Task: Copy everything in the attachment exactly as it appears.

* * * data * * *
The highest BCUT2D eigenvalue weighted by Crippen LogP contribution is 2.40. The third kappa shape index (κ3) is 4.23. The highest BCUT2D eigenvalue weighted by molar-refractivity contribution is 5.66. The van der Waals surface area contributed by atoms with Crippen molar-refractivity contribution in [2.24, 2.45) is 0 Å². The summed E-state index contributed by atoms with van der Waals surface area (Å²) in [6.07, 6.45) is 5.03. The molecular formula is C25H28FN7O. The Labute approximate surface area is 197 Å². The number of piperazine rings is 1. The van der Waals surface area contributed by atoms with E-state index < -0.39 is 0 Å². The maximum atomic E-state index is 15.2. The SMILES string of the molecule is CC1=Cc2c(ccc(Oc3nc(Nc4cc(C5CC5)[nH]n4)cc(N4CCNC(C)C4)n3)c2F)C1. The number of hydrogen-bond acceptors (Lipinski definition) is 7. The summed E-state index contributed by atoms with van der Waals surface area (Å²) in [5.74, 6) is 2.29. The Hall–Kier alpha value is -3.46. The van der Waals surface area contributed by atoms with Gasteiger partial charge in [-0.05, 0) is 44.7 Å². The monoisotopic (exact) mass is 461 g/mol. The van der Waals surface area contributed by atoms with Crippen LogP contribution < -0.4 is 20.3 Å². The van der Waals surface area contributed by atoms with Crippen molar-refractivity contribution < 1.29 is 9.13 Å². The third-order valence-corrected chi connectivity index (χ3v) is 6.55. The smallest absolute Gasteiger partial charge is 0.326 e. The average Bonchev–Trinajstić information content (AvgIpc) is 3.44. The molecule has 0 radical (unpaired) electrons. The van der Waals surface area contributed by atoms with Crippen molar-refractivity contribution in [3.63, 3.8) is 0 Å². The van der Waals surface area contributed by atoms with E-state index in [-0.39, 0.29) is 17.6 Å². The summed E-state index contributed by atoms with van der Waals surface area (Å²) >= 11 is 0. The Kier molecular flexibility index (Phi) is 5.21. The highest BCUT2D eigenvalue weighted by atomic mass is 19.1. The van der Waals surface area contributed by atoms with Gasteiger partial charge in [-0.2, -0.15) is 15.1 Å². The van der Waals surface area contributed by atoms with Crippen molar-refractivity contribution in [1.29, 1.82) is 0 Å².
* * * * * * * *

The highest BCUT2D eigenvalue weighted by Crippen LogP contribution is 2.40. The third kappa shape index (κ3) is 4.23. The highest BCUT2D eigenvalue weighted by molar-refractivity contribution is 5.66. The van der Waals surface area contributed by atoms with Crippen molar-refractivity contribution in [2.24, 2.45) is 0 Å². The summed E-state index contributed by atoms with van der Waals surface area (Å²) in [6.07, 6.45) is 5.03. The molecular formula is C25H28FN7O. The Labute approximate surface area is 197 Å². The number of piperazine rings is 1. The van der Waals surface area contributed by atoms with E-state index < -0.39 is 0 Å². The maximum atomic E-state index is 15.2. The SMILES string of the molecule is CC1=Cc2c(ccc(Oc3nc(Nc4cc(C5CC5)[nH]n4)cc(N4CCNC(C)C4)n3)c2F)C1. The number of hydrogen-bond acceptors (Lipinski definition) is 7. The summed E-state index contributed by atoms with van der Waals surface area (Å²) in [5.74, 6) is 2.29. The Hall–Kier alpha value is -3.46. The van der Waals surface area contributed by atoms with Gasteiger partial charge in [-0.05, 0) is 44.7 Å². The monoisotopic (exact) mass is 461 g/mol. The van der Waals surface area contributed by atoms with Crippen LogP contribution < -0.4 is 20.3 Å². The van der Waals surface area contributed by atoms with Crippen molar-refractivity contribution < 1.29 is 9.13 Å². The third-order valence-corrected chi connectivity index (χ3v) is 6.55. The smallest absolute Gasteiger partial charge is 0.326 e. The average Bonchev–Trinajstić information content (AvgIpc) is 3.44. The molecule has 0 radical (unpaired) electrons. The van der Waals surface area contributed by atoms with Crippen molar-refractivity contribution in [3.63, 3.8) is 0 Å². The van der Waals surface area contributed by atoms with E-state index in [-0.39, 0.29) is 17.6 Å². The summed E-state index contributed by atoms with van der Waals surface area (Å²) >= 11 is 0. The Kier molecular flexibility index (Phi) is 5.21. The highest BCUT2D eigenvalue weighted by atomic mass is 19.1. The van der Waals surface area contributed by atoms with Gasteiger partial charge in [-0.2, -0.15) is 15.1 Å². The van der Waals surface area contributed by atoms with Crippen molar-refractivity contribution in [1.29, 1.82) is 0 Å².